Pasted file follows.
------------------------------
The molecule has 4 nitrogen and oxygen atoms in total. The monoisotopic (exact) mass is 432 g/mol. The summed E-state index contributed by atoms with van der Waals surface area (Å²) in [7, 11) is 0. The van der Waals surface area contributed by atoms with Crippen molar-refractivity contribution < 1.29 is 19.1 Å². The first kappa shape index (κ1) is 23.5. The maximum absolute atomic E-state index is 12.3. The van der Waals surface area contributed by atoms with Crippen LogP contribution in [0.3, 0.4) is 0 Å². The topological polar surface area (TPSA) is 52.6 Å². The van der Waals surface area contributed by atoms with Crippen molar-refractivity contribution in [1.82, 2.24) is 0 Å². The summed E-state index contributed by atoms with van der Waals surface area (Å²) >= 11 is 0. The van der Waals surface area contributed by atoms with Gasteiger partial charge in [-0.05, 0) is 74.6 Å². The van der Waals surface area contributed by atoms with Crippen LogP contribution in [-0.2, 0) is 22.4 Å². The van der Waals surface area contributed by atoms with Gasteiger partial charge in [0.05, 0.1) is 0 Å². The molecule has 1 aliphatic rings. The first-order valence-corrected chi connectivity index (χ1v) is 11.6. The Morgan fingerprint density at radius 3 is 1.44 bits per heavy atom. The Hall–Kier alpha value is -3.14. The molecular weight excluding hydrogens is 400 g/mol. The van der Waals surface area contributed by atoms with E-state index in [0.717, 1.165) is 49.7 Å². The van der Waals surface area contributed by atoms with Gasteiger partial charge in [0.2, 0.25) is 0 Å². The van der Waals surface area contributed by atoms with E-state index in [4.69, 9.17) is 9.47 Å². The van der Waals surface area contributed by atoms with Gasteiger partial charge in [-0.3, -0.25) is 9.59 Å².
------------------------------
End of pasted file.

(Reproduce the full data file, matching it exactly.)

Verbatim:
The molecule has 4 nitrogen and oxygen atoms in total. The monoisotopic (exact) mass is 432 g/mol. The summed E-state index contributed by atoms with van der Waals surface area (Å²) in [7, 11) is 0. The van der Waals surface area contributed by atoms with Crippen molar-refractivity contribution < 1.29 is 19.1 Å². The first kappa shape index (κ1) is 23.5. The maximum absolute atomic E-state index is 12.3. The van der Waals surface area contributed by atoms with Crippen LogP contribution in [0.3, 0.4) is 0 Å². The topological polar surface area (TPSA) is 52.6 Å². The van der Waals surface area contributed by atoms with Crippen molar-refractivity contribution in [1.82, 2.24) is 0 Å². The summed E-state index contributed by atoms with van der Waals surface area (Å²) >= 11 is 0. The van der Waals surface area contributed by atoms with Gasteiger partial charge in [-0.05, 0) is 74.6 Å². The van der Waals surface area contributed by atoms with Crippen LogP contribution in [-0.2, 0) is 22.4 Å². The van der Waals surface area contributed by atoms with Gasteiger partial charge in [0.05, 0.1) is 0 Å². The molecule has 1 aliphatic rings. The first-order valence-corrected chi connectivity index (χ1v) is 11.6. The Morgan fingerprint density at radius 3 is 1.44 bits per heavy atom. The Hall–Kier alpha value is -3.14. The molecular weight excluding hydrogens is 400 g/mol. The van der Waals surface area contributed by atoms with E-state index in [0.717, 1.165) is 49.7 Å². The van der Waals surface area contributed by atoms with Gasteiger partial charge in [0.2, 0.25) is 0 Å². The van der Waals surface area contributed by atoms with E-state index in [4.69, 9.17) is 9.47 Å². The van der Waals surface area contributed by atoms with Gasteiger partial charge in [-0.3, -0.25) is 9.59 Å².